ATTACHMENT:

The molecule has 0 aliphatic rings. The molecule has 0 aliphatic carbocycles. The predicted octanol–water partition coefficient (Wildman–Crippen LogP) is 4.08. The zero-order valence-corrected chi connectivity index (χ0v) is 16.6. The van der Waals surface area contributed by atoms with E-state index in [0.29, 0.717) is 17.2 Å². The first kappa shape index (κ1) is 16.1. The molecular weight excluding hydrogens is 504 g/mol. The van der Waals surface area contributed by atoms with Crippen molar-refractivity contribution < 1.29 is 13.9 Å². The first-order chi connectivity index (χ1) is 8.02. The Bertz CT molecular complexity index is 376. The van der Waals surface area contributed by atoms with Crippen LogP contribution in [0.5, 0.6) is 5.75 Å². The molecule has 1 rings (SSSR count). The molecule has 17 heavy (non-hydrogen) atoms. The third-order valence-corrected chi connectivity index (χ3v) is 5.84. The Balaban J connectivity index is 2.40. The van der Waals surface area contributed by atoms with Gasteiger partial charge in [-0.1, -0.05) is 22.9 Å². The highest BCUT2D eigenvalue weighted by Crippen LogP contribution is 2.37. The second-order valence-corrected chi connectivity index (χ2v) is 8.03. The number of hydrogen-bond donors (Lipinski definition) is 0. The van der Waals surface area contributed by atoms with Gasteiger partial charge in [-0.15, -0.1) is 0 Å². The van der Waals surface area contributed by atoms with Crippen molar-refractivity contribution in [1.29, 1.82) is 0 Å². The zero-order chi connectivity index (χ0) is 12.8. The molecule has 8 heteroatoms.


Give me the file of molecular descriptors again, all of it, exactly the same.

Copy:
The molecule has 0 aliphatic rings. The molecule has 0 aliphatic carbocycles. The predicted octanol–water partition coefficient (Wildman–Crippen LogP) is 4.08. The zero-order valence-corrected chi connectivity index (χ0v) is 16.6. The van der Waals surface area contributed by atoms with E-state index in [0.29, 0.717) is 17.2 Å². The first kappa shape index (κ1) is 16.1. The molecular weight excluding hydrogens is 504 g/mol. The van der Waals surface area contributed by atoms with Crippen molar-refractivity contribution < 1.29 is 13.9 Å². The first-order chi connectivity index (χ1) is 8.02. The Bertz CT molecular complexity index is 376. The van der Waals surface area contributed by atoms with Crippen LogP contribution in [0.5, 0.6) is 5.75 Å². The molecule has 1 rings (SSSR count). The molecule has 17 heavy (non-hydrogen) atoms. The third-order valence-corrected chi connectivity index (χ3v) is 5.84. The Balaban J connectivity index is 2.40. The van der Waals surface area contributed by atoms with Gasteiger partial charge in [-0.1, -0.05) is 22.9 Å². The highest BCUT2D eigenvalue weighted by Crippen LogP contribution is 2.37. The second-order valence-corrected chi connectivity index (χ2v) is 8.03. The number of hydrogen-bond donors (Lipinski definition) is 0. The van der Waals surface area contributed by atoms with Gasteiger partial charge in [-0.15, -0.1) is 0 Å². The van der Waals surface area contributed by atoms with Crippen molar-refractivity contribution in [1.29, 1.82) is 0 Å². The zero-order chi connectivity index (χ0) is 12.8. The molecule has 8 heteroatoms.